Richard Cornish forages for the fungal truth in Catalonia, as the locals make their annual pilgrimage to the hills in their quest to find elusive autumn mushrooms.

It’s a weeknight in October and the normally riotous bar district of El Raval in the centre of Barcelona is surprisingly quiet. Some bartenders blame the rain, a slow but consistent drizzle rapidly returns La Rambla into the stream it once was. Others fall into line and say it is the fault of La Crisis – the GFC. How an economic recession can be worse on some nights than others however, is probably better explained by economists. A canny few with an understanding of Catalan Television’s primetime programming blame it on Caçadors de Bolets or The Mushroom Hunters. It is a long-running show produced in the Catalan language and depicts ordinary people heading out to beautiful forest locations in the North East of Spain looking for edible mushrooms.

Caçadors de Bolets is one of the region’s top-rating TV shows and is produced like Australia’s Funniest Home Videos with corny sound effects when people fall over in the wet leaves and a cheesy voice over from a popular comic. At its heart is a quest to find elusive autumn fungi such as rovellones, boletus, ou de reig and other fat fresh gems foraged in the Catalan forests. So secret are the foraging locations that the town signposts in the background of shots are pixelated. Another phenomenon is that many of the best foragers on the show are public officials and high-profile professionals. The result is that some of the participants also have their faces obscured. It’s this tension between high camp and serious competition that makes this show so watchable.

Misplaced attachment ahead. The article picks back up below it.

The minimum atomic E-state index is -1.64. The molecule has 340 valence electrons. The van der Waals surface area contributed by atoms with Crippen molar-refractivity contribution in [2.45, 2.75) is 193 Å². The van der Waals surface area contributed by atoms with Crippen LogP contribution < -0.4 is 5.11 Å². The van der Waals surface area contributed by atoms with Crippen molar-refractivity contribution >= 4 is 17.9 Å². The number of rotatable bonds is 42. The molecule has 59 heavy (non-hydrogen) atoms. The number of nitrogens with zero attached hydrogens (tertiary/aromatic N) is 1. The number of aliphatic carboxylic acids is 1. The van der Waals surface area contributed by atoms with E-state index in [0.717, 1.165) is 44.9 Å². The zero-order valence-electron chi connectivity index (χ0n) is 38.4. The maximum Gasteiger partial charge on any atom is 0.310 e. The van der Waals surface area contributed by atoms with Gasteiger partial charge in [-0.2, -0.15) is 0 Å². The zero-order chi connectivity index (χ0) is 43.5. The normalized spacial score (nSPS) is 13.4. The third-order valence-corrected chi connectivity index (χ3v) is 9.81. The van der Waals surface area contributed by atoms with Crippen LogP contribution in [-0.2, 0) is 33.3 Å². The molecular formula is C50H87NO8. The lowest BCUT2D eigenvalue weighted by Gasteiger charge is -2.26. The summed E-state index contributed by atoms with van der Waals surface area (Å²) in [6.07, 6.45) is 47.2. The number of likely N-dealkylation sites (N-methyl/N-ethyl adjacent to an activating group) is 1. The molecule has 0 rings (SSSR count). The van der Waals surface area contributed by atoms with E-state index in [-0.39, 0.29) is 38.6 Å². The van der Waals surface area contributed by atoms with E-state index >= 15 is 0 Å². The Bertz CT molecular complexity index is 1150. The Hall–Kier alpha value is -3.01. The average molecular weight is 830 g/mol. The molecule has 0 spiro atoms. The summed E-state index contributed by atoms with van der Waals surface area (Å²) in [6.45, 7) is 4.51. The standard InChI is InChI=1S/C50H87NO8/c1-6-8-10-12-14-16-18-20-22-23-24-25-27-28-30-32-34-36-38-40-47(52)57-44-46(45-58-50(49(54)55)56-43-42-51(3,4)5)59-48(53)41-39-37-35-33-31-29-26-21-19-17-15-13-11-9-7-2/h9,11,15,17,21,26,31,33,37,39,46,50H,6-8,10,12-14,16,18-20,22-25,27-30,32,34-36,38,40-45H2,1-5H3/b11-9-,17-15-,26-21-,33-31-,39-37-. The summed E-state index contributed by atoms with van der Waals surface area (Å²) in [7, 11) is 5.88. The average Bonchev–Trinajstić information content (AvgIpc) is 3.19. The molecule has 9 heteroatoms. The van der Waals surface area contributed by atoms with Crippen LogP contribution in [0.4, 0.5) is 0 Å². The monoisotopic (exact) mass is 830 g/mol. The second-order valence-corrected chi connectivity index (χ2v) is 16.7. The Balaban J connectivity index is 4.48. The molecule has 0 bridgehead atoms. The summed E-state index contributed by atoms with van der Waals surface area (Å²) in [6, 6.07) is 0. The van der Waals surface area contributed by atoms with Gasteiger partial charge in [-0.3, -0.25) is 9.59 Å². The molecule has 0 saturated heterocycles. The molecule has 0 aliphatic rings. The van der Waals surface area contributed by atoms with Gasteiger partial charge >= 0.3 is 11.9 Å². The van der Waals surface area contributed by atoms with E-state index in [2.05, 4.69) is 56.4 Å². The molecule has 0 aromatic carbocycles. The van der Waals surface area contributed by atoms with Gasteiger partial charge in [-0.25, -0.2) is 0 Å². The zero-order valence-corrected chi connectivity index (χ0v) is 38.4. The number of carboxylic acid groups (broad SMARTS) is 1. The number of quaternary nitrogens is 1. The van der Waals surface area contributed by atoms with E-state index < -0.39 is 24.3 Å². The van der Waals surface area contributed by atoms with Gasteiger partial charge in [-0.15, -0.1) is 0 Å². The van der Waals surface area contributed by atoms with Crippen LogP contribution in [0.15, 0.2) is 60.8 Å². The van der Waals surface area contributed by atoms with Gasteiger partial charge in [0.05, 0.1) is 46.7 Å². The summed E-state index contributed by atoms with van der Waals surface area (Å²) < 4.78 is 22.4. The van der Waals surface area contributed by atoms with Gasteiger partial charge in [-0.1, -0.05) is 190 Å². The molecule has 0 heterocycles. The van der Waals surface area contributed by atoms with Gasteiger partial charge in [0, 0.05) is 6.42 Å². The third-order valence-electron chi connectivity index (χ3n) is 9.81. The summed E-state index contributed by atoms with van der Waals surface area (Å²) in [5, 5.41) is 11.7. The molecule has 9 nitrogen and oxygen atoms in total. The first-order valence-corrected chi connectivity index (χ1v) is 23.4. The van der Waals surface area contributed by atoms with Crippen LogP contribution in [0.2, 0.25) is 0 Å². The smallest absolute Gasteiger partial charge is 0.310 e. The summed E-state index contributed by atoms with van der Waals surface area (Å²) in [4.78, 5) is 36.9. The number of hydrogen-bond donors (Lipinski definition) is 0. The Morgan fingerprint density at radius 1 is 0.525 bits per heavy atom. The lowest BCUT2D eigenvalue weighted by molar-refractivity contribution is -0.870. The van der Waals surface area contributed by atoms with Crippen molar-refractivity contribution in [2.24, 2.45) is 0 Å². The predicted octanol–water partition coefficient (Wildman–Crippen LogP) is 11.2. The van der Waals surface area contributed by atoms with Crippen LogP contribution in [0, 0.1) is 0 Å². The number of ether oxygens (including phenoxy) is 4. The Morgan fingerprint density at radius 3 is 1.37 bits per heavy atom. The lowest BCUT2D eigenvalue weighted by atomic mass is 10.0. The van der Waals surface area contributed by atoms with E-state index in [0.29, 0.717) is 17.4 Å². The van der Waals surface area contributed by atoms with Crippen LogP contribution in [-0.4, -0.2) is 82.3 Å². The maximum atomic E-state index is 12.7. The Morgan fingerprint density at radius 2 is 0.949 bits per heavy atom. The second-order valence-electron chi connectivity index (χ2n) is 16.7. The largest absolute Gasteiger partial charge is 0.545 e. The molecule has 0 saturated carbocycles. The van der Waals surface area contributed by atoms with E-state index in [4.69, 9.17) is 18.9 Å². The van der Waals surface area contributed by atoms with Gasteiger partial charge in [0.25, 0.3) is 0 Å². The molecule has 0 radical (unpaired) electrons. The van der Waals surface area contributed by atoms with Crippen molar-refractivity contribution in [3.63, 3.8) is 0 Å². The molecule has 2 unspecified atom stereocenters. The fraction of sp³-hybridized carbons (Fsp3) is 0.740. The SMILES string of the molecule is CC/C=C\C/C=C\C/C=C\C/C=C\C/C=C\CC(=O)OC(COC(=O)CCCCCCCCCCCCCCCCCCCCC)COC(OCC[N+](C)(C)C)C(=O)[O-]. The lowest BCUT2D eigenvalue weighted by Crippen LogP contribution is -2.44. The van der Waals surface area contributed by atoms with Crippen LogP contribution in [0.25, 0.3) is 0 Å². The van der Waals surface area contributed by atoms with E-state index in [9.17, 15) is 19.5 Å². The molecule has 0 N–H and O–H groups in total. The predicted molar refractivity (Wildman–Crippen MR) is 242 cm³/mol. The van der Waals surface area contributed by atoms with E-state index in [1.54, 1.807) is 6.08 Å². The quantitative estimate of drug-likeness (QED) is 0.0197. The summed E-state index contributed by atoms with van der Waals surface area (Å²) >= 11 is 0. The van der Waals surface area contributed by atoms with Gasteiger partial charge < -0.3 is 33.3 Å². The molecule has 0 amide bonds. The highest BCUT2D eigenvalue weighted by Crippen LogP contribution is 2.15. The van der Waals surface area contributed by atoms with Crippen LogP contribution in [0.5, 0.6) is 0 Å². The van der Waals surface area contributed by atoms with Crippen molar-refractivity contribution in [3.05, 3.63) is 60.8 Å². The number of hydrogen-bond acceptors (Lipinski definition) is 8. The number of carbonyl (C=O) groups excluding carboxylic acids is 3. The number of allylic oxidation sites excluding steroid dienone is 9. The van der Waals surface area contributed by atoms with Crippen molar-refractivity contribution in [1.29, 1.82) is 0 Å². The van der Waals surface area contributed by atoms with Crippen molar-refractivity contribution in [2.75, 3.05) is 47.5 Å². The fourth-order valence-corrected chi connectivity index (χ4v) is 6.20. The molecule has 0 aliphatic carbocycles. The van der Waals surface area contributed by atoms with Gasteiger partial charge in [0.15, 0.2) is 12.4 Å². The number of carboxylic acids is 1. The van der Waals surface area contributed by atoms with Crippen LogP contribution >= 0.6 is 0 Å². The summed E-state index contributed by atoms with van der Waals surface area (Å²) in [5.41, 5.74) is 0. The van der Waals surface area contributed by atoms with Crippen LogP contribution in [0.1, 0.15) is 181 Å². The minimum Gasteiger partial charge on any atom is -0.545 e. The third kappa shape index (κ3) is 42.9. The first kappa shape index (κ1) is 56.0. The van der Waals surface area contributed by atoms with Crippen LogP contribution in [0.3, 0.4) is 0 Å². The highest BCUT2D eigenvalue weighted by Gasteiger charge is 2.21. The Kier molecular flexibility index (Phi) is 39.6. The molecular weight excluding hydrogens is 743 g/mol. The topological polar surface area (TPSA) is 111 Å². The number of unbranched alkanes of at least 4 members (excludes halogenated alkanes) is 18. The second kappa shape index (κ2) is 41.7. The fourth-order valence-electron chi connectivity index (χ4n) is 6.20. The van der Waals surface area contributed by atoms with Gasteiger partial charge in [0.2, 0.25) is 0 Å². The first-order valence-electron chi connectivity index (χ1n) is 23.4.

The only reason it could be made in the first place is the Catalan obsession with fungus. ‘It is because it reminds us of where we come from,’ says a friend and fellow food writer Cesc Castro. He is a Barcelona local and has a food tour company called Aborigens.

‘At this time of the year there is much excitement as the people here plan their trips to the mountains,’ he says. ‘Many people in the towns and cities are from families that are originally from the country, perhaps some generations ago, and foraging for wild food is their link back to the country.’ We make plans to head to the hills to eat wild mushrooms that weekend.

The flush of mushrooms and its ensuing demand creates a flush of fakes. Some of the vegetable sellers in the world famous La Boqueria market in El Raval look like islands of humanity surrounded by a sea of fresh fungus. But there’s something wrong with the orange rovellones or saffron milk caps. The sign says they are fresh but the normal orange and pink flesh is tinged with blue marks.

‘They are from Eastern Europe,’ says Sarah Stodhart. She’s an Australian who moved to Europe as a teenager and is now a chef. She explains that as the Spanish in general and Catalans in particular re-embrace their national pride by donning wellingtons and carrying wicker baskets through their forests they are eating the countryside clean of mushrooms. ‘So the Poles and the Slovenians are doing the same to their forests, putting boxes of mushrooms in trucks and selling them for a much higher price here in Catalonia.’

She tells me to head to Poble Sec, or The Dry Village, which stands between the old town of Barcelona and Montjuic. Before reticulated water this was a cheap place to live as there was no natural springs or wells. On Passeig de l’Exposició is a classic old restaurant called La Perla. Here waiter Antonio Moreno tells me if I want to see good mushrooms, wait until Miguel arrives. A few glasses of cava, the local sparkling, later and Miguel arrives carrying a box of beautiful saffron milk caps. Fresh, pert with a perfect orange blush, they were sensational. Miguel would not tell me his second name or where the mushrooms were from. He takes part of his payment in several stiff vermouths, the classic Catalan morning pick-me-up. Although a forager, he is  dressed in his brand new designer jacket and jeans, the telltale signs of a cash economy. Miguel is also a man with time on his hands who knows the countryside around Barcelona as well as the lay of the food scene in town, which chefs have the money to spend on fresh, quality, hand-foraged product.